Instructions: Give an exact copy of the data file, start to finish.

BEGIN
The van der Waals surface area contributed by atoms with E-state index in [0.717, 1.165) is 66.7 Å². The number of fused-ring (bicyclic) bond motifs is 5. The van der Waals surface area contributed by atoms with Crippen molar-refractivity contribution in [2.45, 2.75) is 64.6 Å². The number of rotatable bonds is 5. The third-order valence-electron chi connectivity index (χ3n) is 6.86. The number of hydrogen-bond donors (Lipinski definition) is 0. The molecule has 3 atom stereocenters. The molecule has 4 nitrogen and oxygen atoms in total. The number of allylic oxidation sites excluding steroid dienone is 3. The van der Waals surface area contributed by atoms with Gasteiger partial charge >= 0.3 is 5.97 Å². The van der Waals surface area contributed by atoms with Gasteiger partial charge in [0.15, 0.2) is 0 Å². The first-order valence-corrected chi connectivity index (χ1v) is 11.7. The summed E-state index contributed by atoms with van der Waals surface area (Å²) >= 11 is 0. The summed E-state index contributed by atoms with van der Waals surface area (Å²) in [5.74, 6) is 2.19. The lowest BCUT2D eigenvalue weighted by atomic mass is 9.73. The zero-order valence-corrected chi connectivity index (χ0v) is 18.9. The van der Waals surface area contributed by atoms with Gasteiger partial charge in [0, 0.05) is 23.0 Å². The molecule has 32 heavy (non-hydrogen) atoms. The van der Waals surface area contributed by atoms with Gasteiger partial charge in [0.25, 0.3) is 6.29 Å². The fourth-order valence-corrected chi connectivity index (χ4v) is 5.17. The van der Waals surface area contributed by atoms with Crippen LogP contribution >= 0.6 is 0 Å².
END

The van der Waals surface area contributed by atoms with E-state index in [0.717, 1.165) is 66.7 Å². The number of fused-ring (bicyclic) bond motifs is 5. The van der Waals surface area contributed by atoms with Crippen molar-refractivity contribution in [2.45, 2.75) is 64.6 Å². The number of rotatable bonds is 5. The third-order valence-electron chi connectivity index (χ3n) is 6.86. The number of hydrogen-bond donors (Lipinski definition) is 0. The molecule has 3 atom stereocenters. The molecule has 4 nitrogen and oxygen atoms in total. The number of allylic oxidation sites excluding steroid dienone is 3. The van der Waals surface area contributed by atoms with Gasteiger partial charge >= 0.3 is 5.97 Å². The van der Waals surface area contributed by atoms with Gasteiger partial charge in [0.15, 0.2) is 0 Å². The first-order valence-corrected chi connectivity index (χ1v) is 11.7. The summed E-state index contributed by atoms with van der Waals surface area (Å²) >= 11 is 0. The summed E-state index contributed by atoms with van der Waals surface area (Å²) in [5.74, 6) is 2.19. The lowest BCUT2D eigenvalue weighted by atomic mass is 9.73. The zero-order valence-corrected chi connectivity index (χ0v) is 18.9. The van der Waals surface area contributed by atoms with Gasteiger partial charge in [0, 0.05) is 23.0 Å². The molecule has 32 heavy (non-hydrogen) atoms. The van der Waals surface area contributed by atoms with Gasteiger partial charge in [0.25, 0.3) is 6.29 Å². The fourth-order valence-corrected chi connectivity index (χ4v) is 5.17. The van der Waals surface area contributed by atoms with Crippen LogP contribution >= 0.6 is 0 Å².